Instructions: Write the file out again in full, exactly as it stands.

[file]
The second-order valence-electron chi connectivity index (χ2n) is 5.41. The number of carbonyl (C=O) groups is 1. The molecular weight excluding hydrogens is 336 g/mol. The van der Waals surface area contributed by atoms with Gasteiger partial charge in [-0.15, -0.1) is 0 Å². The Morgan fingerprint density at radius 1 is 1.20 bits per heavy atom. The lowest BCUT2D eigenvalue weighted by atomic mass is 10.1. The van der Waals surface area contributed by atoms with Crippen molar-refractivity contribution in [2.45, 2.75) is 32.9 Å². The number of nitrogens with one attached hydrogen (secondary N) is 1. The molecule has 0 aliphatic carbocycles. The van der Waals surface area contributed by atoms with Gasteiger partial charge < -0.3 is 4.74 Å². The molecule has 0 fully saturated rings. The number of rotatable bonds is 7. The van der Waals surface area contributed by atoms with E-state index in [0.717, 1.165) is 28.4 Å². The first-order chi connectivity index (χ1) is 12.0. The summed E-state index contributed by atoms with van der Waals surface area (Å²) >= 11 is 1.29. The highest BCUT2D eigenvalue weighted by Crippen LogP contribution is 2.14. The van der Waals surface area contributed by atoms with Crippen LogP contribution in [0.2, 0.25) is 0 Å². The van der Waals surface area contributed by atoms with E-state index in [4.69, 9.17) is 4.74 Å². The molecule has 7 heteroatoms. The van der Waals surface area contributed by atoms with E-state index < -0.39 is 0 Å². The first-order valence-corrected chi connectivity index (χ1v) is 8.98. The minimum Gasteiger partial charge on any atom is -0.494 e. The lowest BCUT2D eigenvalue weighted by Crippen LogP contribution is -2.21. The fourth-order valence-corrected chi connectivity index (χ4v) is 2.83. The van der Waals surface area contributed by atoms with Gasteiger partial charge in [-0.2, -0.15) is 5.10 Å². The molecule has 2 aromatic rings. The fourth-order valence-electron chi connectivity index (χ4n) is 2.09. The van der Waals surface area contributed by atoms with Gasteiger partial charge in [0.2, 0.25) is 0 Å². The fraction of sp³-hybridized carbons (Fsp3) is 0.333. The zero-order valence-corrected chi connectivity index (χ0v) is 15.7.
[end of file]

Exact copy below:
The second-order valence-electron chi connectivity index (χ2n) is 5.41. The number of carbonyl (C=O) groups is 1. The molecular weight excluding hydrogens is 336 g/mol. The van der Waals surface area contributed by atoms with Gasteiger partial charge in [-0.15, -0.1) is 0 Å². The Morgan fingerprint density at radius 1 is 1.20 bits per heavy atom. The lowest BCUT2D eigenvalue weighted by atomic mass is 10.1. The van der Waals surface area contributed by atoms with Crippen molar-refractivity contribution in [2.45, 2.75) is 32.9 Å². The number of nitrogens with one attached hydrogen (secondary N) is 1. The molecule has 0 aliphatic carbocycles. The van der Waals surface area contributed by atoms with Gasteiger partial charge < -0.3 is 4.74 Å². The molecule has 0 fully saturated rings. The number of rotatable bonds is 7. The van der Waals surface area contributed by atoms with E-state index in [0.717, 1.165) is 28.4 Å². The first-order chi connectivity index (χ1) is 12.0. The summed E-state index contributed by atoms with van der Waals surface area (Å²) >= 11 is 1.29. The highest BCUT2D eigenvalue weighted by Crippen LogP contribution is 2.14. The van der Waals surface area contributed by atoms with Crippen LogP contribution in [0.2, 0.25) is 0 Å². The van der Waals surface area contributed by atoms with E-state index in [4.69, 9.17) is 4.74 Å². The molecule has 7 heteroatoms. The van der Waals surface area contributed by atoms with E-state index < -0.39 is 0 Å². The first-order valence-corrected chi connectivity index (χ1v) is 8.98. The minimum Gasteiger partial charge on any atom is -0.494 e. The lowest BCUT2D eigenvalue weighted by Crippen LogP contribution is -2.21. The fourth-order valence-corrected chi connectivity index (χ4v) is 2.83. The van der Waals surface area contributed by atoms with Gasteiger partial charge in [-0.2, -0.15) is 5.10 Å². The molecule has 2 aromatic rings. The fourth-order valence-electron chi connectivity index (χ4n) is 2.09. The van der Waals surface area contributed by atoms with Gasteiger partial charge in [0.2, 0.25) is 0 Å². The fraction of sp³-hybridized carbons (Fsp3) is 0.333. The zero-order valence-corrected chi connectivity index (χ0v) is 15.7.